California Legislation Aims To Close A Big Sentencing Loophole In Sexual Assault Cases

"Why under the law is a sexual assault of an unconscious woman, less terrible than that of a conscious woman?”

Amid ongoing national outrage over the recent Stanford University sexual assault case, California state legislators on Wednesday introduced a bill that aims to ensure anyone convicted of sexual assault will face time behind bars.

The legislators – Assemblymen Evan Low and Bill Dodd, as well as Senator Jerry Hill – worked with Santa Clara County District Attorney Jeff Rosen in crafting the proposal to ensure sexual perpetrators are not sentenced to probation.

"Regardless of intoxication, a rapist has to go to jail," Assemblyman Low told BuzzFeed News. "[The legislation] makes it clear that rape is rape, plain and simple."

Under current California law, the use of force is what triggers a mandatory prison sentence in cases of sexual assault.

The lawmakers say people convicted of sexually assaulting an unconscious person should also face mandatory prison time because the victim was unable to resist and therefore force was not required.

“A perpetrator at a college party who chooses to forcibly rape a conscious victim will go to prison,” Rosen said in a news conference Wednesday in Palo Alto. “However, a different perpetrator at the same party who chooses to watch and wait for a victim to pass out from intoxication before sexually assaulting her may get probation.”

Low also noted that the current law creates a "ridiculous incentive" to get victims intoxicated.

By serving lenient sentences to perpetrators, a sexual assault survivor is re-victimized, Dodd told BuzzFeed News.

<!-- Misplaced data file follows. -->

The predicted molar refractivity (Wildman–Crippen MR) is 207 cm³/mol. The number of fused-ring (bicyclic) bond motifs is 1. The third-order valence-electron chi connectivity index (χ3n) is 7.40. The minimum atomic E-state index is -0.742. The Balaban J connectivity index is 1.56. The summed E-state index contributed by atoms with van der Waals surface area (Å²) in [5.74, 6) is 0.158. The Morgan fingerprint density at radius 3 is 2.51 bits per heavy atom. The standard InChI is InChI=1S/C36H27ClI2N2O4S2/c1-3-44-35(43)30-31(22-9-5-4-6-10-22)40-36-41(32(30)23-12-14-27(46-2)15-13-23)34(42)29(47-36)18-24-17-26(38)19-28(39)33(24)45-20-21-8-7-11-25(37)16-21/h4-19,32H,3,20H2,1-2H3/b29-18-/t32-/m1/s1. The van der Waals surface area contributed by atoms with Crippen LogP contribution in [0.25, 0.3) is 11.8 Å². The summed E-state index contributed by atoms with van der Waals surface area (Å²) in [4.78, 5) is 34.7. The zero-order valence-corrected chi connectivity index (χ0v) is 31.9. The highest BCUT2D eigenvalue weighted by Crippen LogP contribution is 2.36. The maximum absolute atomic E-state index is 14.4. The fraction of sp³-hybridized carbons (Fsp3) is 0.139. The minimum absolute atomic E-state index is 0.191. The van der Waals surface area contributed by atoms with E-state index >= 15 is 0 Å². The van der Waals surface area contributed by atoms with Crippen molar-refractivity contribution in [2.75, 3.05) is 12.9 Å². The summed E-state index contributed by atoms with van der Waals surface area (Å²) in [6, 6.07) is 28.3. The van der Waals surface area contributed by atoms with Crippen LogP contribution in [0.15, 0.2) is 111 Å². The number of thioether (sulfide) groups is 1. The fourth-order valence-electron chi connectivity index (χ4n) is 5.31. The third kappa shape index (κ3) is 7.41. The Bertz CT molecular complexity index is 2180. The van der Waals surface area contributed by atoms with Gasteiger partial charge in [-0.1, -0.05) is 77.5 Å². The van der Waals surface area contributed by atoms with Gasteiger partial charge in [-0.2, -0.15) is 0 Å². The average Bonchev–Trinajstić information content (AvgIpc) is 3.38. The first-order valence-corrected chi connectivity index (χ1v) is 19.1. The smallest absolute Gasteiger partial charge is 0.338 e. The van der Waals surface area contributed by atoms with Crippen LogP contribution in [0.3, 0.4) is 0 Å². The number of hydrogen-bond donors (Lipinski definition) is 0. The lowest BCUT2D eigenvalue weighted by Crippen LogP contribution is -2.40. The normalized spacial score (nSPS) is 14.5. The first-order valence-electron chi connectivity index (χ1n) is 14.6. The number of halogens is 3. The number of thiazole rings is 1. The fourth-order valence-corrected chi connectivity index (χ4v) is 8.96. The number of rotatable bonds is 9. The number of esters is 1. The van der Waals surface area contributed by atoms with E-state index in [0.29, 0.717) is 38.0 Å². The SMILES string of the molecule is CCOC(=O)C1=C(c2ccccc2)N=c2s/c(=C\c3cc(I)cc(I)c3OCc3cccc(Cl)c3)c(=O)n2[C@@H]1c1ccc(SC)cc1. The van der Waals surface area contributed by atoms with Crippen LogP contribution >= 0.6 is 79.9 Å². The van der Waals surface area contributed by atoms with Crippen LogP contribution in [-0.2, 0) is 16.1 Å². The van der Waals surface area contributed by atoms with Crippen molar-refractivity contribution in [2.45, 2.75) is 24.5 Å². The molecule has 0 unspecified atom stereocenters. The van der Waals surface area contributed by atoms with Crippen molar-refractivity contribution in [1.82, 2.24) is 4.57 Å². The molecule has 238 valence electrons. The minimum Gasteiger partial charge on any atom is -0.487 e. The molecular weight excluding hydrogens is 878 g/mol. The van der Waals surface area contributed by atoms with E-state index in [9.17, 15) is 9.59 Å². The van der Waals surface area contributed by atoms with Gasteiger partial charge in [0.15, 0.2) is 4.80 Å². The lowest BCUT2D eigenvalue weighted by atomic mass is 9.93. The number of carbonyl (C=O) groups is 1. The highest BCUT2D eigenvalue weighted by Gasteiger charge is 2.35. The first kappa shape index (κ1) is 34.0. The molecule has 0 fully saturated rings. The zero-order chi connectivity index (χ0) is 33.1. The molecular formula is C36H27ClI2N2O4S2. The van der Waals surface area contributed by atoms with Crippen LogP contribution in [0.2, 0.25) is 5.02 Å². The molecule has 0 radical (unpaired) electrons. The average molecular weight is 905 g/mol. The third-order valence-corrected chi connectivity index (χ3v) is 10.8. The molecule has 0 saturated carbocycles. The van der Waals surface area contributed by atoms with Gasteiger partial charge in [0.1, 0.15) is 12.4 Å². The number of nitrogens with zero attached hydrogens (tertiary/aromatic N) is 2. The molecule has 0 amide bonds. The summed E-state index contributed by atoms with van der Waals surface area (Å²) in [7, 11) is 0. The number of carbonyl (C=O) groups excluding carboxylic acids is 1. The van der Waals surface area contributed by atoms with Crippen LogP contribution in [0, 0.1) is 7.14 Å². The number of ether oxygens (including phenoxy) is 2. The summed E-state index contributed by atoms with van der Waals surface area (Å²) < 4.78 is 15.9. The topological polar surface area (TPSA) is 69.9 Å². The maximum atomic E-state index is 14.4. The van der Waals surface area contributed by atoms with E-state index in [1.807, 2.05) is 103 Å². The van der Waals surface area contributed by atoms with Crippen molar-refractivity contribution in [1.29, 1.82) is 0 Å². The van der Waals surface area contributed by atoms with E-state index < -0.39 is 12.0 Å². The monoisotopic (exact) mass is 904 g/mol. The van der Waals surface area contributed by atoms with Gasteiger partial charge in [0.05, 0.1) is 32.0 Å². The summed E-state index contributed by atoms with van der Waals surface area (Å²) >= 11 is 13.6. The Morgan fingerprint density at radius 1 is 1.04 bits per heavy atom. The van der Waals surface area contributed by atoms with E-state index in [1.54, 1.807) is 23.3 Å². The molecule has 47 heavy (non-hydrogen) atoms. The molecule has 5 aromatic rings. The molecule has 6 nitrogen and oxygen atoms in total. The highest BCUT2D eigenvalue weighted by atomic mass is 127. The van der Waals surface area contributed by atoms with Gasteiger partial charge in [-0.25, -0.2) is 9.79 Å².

"Does being intoxicated make rape any less important to punish?" he said.

The bill — which is now with the public safety committee — was introduced amid the national uproar over the sentencing of Brock Turner, the former Stanford student who was convicted of sexually assaulting an unconscious woman in 2015.

Judge Aaron Persky sentenced Turner to six months in county jail — though it’s likely he will only serve three months.

The judge has been widely criticized for the lenient sentence, with many people calling for him to be recalled.

“Much of the outrage over [the Stanford] case has revolved around the sentence,” Rosen said at a press conference. “The judge gave the wrong sentence, but he had the legal right to give it. Why under the law is a sexual assault of an unconscious woman, less terrible than that of a conscious woman?”

Had the proposed bill been in affect, Turner would have been sentenced to years behind bars, Senator Jerry Hill said in a statement.

“Let's give the next campus sexual assault victim no reason to fear that her attacker will end up walking around free after spending less time in jail than it takes to finish a single college semester,” Rosen said.

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